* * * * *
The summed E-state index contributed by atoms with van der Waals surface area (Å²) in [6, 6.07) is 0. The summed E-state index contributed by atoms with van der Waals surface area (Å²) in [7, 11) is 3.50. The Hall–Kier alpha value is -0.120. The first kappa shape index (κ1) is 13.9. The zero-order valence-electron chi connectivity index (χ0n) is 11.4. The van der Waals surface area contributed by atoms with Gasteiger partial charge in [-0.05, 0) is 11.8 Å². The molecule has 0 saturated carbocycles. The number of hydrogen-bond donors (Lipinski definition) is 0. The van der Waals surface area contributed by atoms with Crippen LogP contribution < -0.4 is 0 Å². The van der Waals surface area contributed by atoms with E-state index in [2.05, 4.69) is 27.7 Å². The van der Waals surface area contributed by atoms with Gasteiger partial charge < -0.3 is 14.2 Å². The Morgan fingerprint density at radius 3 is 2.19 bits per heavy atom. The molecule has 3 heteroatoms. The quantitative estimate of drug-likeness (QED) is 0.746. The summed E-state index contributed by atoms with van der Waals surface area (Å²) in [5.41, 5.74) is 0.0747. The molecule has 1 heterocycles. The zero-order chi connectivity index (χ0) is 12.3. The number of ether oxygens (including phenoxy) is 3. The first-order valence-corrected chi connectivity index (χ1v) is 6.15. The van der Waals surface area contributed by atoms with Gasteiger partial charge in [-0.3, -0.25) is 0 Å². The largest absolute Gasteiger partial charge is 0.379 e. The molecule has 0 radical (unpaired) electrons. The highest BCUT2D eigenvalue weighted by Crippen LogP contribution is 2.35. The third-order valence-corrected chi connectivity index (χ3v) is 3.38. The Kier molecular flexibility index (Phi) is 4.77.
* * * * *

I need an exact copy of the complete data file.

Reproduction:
The summed E-state index contributed by atoms with van der Waals surface area (Å²) in [6, 6.07) is 0. The summed E-state index contributed by atoms with van der Waals surface area (Å²) in [7, 11) is 3.50. The Hall–Kier alpha value is -0.120. The first kappa shape index (κ1) is 13.9. The zero-order valence-electron chi connectivity index (χ0n) is 11.4. The van der Waals surface area contributed by atoms with Gasteiger partial charge in [-0.05, 0) is 11.8 Å². The molecule has 0 saturated carbocycles. The number of hydrogen-bond donors (Lipinski definition) is 0. The van der Waals surface area contributed by atoms with Crippen LogP contribution < -0.4 is 0 Å². The van der Waals surface area contributed by atoms with E-state index in [2.05, 4.69) is 27.7 Å². The van der Waals surface area contributed by atoms with Gasteiger partial charge < -0.3 is 14.2 Å². The Morgan fingerprint density at radius 3 is 2.19 bits per heavy atom. The molecule has 3 heteroatoms. The quantitative estimate of drug-likeness (QED) is 0.746. The summed E-state index contributed by atoms with van der Waals surface area (Å²) in [5.41, 5.74) is 0.0747. The molecule has 1 heterocycles. The zero-order chi connectivity index (χ0) is 12.3. The number of ether oxygens (including phenoxy) is 3. The first-order valence-corrected chi connectivity index (χ1v) is 6.15. The van der Waals surface area contributed by atoms with Gasteiger partial charge in [-0.3, -0.25) is 0 Å². The largest absolute Gasteiger partial charge is 0.379 e. The molecule has 0 radical (unpaired) electrons. The highest BCUT2D eigenvalue weighted by Crippen LogP contribution is 2.35. The third-order valence-corrected chi connectivity index (χ3v) is 3.38. The Kier molecular flexibility index (Phi) is 4.77.